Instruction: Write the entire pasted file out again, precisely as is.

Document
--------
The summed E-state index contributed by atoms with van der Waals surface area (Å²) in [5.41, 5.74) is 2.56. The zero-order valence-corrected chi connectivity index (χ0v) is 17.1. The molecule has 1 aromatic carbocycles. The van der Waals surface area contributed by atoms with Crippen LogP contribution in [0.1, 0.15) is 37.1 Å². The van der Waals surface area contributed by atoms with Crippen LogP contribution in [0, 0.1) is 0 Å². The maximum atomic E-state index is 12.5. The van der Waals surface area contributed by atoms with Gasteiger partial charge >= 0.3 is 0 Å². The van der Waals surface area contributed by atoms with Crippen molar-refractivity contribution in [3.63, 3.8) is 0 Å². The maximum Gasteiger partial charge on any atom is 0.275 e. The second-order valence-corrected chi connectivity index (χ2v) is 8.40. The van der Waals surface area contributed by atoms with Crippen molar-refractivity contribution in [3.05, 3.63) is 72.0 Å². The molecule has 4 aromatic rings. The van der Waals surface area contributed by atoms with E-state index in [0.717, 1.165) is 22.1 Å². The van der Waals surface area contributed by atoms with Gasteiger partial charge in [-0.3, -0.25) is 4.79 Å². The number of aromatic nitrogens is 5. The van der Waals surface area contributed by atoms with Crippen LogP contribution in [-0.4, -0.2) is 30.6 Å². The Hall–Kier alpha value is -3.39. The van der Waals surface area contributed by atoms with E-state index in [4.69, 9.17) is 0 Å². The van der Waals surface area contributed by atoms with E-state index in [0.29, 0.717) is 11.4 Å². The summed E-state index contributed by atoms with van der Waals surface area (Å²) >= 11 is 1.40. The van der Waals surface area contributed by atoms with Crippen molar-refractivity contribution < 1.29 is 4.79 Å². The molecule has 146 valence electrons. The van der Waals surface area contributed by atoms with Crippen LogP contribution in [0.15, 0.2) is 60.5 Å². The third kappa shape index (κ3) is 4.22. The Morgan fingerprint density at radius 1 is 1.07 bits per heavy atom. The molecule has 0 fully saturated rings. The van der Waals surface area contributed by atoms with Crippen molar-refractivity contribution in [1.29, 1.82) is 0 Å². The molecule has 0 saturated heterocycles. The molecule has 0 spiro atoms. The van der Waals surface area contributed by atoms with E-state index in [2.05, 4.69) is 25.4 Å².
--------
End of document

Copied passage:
The summed E-state index contributed by atoms with van der Waals surface area (Å²) in [5.41, 5.74) is 2.56. The zero-order valence-corrected chi connectivity index (χ0v) is 17.1. The molecule has 1 aromatic carbocycles. The van der Waals surface area contributed by atoms with Crippen LogP contribution in [0.1, 0.15) is 37.1 Å². The van der Waals surface area contributed by atoms with Crippen LogP contribution in [0, 0.1) is 0 Å². The maximum atomic E-state index is 12.5. The van der Waals surface area contributed by atoms with Gasteiger partial charge >= 0.3 is 0 Å². The van der Waals surface area contributed by atoms with Crippen molar-refractivity contribution in [3.63, 3.8) is 0 Å². The maximum Gasteiger partial charge on any atom is 0.275 e. The second-order valence-corrected chi connectivity index (χ2v) is 8.40. The van der Waals surface area contributed by atoms with Crippen molar-refractivity contribution in [3.05, 3.63) is 72.0 Å². The molecule has 4 aromatic rings. The van der Waals surface area contributed by atoms with E-state index in [0.717, 1.165) is 22.1 Å². The van der Waals surface area contributed by atoms with Gasteiger partial charge in [-0.3, -0.25) is 4.79 Å². The number of aromatic nitrogens is 5. The van der Waals surface area contributed by atoms with Crippen LogP contribution in [-0.4, -0.2) is 30.6 Å². The Hall–Kier alpha value is -3.39. The van der Waals surface area contributed by atoms with E-state index in [4.69, 9.17) is 0 Å². The van der Waals surface area contributed by atoms with E-state index in [0.29, 0.717) is 11.4 Å². The summed E-state index contributed by atoms with van der Waals surface area (Å²) >= 11 is 1.40. The van der Waals surface area contributed by atoms with Crippen molar-refractivity contribution < 1.29 is 4.79 Å². The molecule has 146 valence electrons. The van der Waals surface area contributed by atoms with Crippen LogP contribution in [0.15, 0.2) is 60.5 Å². The third kappa shape index (κ3) is 4.22. The Morgan fingerprint density at radius 1 is 1.07 bits per heavy atom. The molecule has 0 fully saturated rings. The van der Waals surface area contributed by atoms with Crippen molar-refractivity contribution in [1.29, 1.82) is 0 Å². The molecule has 0 saturated heterocycles. The molecule has 0 spiro atoms. The van der Waals surface area contributed by atoms with E-state index in [2.05, 4.69) is 25.4 Å².